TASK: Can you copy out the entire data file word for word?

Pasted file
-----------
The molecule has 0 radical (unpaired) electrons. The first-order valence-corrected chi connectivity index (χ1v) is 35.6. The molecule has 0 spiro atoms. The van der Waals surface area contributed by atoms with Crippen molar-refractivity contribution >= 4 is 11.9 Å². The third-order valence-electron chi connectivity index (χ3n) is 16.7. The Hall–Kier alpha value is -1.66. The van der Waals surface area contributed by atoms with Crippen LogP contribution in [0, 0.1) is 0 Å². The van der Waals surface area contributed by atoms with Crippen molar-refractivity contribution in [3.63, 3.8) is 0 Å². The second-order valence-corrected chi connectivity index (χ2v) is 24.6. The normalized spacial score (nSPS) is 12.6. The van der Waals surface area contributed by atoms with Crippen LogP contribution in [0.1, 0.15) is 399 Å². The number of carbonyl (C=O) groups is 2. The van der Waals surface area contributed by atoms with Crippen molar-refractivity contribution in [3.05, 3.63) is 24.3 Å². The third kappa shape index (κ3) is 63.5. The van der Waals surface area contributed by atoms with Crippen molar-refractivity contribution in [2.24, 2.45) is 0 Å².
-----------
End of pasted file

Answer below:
The molecule has 0 radical (unpaired) electrons. The first-order valence-corrected chi connectivity index (χ1v) is 35.6. The molecule has 0 spiro atoms. The van der Waals surface area contributed by atoms with Crippen molar-refractivity contribution >= 4 is 11.9 Å². The third-order valence-electron chi connectivity index (χ3n) is 16.7. The Hall–Kier alpha value is -1.66. The van der Waals surface area contributed by atoms with Crippen LogP contribution in [0, 0.1) is 0 Å². The van der Waals surface area contributed by atoms with Crippen molar-refractivity contribution in [3.63, 3.8) is 0 Å². The second-order valence-corrected chi connectivity index (χ2v) is 24.6. The normalized spacial score (nSPS) is 12.6. The van der Waals surface area contributed by atoms with Crippen LogP contribution in [0.1, 0.15) is 399 Å². The number of carbonyl (C=O) groups is 2. The van der Waals surface area contributed by atoms with Crippen molar-refractivity contribution in [3.05, 3.63) is 24.3 Å². The third kappa shape index (κ3) is 63.5. The van der Waals surface area contributed by atoms with Crippen molar-refractivity contribution in [2.24, 2.45) is 0 Å².